Input data: Land cover

Five different land cover maps were used to determine the extent of habitat conversion (non-natural categories) in KZN. The 1994 (Fairbanks et al. 2000) and 2000 (Van den Berg et al. 2008) land cover maps were national maps, whilst the 2005 (EKZNW 2011b; GTI 2008), 2008 (EKZNW 2013a; GTI 2010) and 2011 (EKZNW 2013b; EKZNW & GTI 2013) land cover maps were provincial maps developed by Ezemvelo KZN Wildlife. Based on a systematic land cover change analysis for KZN (Jewitt et al. 2015b), which demonstrated the extensive categorical swopping between land cover categories, anthropogenic habitat conversion that occurred in the province was accumulated, that is, a non-natural category was not permitted to become a natural category at some future point in time. This was done specifically to identify primary natural vegetation occurring in the province rather than secondary natural vegetation, which does not harbour the same level of biodiversity as primary natural habitat (Walters, Kotze & O'Connor 2006).

The land cover maps were projected, clipped to the 2008 vegetation extent to exclude the dynamic coastal rock and sand category and clipped to the 2010 provincial boundary (EKZNW 2010). Minor corrections were made to known errors in the land cover maps. To determine the amount of natural habitat remaining, two categories were created across the five land cover maps, namely natural vegetation and features (untransformed) and non-natural vegetation (transformed or anthropogenic features such as the built environment, cropped agriculture, timber plantations, dams and mines). These were intersected with the vegetation types and biomes to determine their degree of transformation or habitat loss.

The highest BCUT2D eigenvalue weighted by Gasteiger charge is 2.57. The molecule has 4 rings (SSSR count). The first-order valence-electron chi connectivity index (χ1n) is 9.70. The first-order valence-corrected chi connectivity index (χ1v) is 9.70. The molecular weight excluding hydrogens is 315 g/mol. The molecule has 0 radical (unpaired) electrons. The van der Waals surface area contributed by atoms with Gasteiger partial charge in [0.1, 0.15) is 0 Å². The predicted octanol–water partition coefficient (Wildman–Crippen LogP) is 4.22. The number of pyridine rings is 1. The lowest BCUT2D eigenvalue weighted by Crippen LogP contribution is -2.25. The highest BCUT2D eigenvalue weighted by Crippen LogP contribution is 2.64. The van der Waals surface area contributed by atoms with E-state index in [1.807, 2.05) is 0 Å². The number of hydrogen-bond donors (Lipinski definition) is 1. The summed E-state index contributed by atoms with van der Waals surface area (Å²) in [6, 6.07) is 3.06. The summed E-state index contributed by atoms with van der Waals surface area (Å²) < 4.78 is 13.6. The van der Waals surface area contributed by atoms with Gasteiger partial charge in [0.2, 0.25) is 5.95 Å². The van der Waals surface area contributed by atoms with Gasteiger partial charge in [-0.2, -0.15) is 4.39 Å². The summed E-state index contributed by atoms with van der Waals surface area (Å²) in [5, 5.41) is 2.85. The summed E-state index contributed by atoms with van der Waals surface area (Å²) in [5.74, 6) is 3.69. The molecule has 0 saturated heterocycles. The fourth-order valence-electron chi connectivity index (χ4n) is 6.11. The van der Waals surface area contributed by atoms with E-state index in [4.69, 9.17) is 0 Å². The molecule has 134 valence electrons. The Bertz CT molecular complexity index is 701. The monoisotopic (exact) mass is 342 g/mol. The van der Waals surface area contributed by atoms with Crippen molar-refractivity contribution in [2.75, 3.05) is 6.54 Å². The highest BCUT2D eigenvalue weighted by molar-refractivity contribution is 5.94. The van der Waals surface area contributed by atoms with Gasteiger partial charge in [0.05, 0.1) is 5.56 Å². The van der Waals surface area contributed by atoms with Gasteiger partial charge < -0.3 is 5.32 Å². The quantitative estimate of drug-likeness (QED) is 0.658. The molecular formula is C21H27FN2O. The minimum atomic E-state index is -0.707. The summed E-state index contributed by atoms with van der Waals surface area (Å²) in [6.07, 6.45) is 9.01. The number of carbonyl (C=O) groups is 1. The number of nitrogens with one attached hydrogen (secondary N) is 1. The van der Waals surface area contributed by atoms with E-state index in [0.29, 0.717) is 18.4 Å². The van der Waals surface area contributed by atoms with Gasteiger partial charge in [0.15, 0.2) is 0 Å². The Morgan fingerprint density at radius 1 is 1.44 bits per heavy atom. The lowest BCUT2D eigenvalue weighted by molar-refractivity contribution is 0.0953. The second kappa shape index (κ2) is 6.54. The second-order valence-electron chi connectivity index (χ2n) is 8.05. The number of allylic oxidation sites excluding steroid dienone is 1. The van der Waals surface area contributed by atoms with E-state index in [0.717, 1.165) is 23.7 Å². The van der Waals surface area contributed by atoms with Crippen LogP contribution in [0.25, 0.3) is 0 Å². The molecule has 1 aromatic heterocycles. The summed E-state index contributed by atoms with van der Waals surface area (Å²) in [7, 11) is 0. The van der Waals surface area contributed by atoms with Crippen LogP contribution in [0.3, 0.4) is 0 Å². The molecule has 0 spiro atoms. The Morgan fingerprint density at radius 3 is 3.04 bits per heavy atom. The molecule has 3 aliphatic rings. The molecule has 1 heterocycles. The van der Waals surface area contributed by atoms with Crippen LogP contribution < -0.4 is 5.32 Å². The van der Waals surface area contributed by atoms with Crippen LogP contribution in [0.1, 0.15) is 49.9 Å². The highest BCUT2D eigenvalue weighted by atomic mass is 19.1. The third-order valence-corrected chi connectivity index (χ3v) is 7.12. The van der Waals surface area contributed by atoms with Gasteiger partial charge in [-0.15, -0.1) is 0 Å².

Input data: Conservation targets for vegetation types

The conservation targets were a combination of the national targets used in the national protected area expansion strategy (Government of South Africa 2009), EKZNW vegetation targets (Jewitt 2009), forest targets (Berliner 2005) and the vegetation targets in Mucina and Rutherford (2006), using the higher target where applicable. The conservation targets for the non-forest vegetation types were determined using the species-area method developed by Desmet and Cowling (2004). The forest targets follow the method of Berliner (2005) where a baseline of 15% was adjusted upwards dependent on species diversity, rarity, patch fragmentation, historic reduction and location within regions or centres of endemism based on expert consultation.

Input data: Vegetation map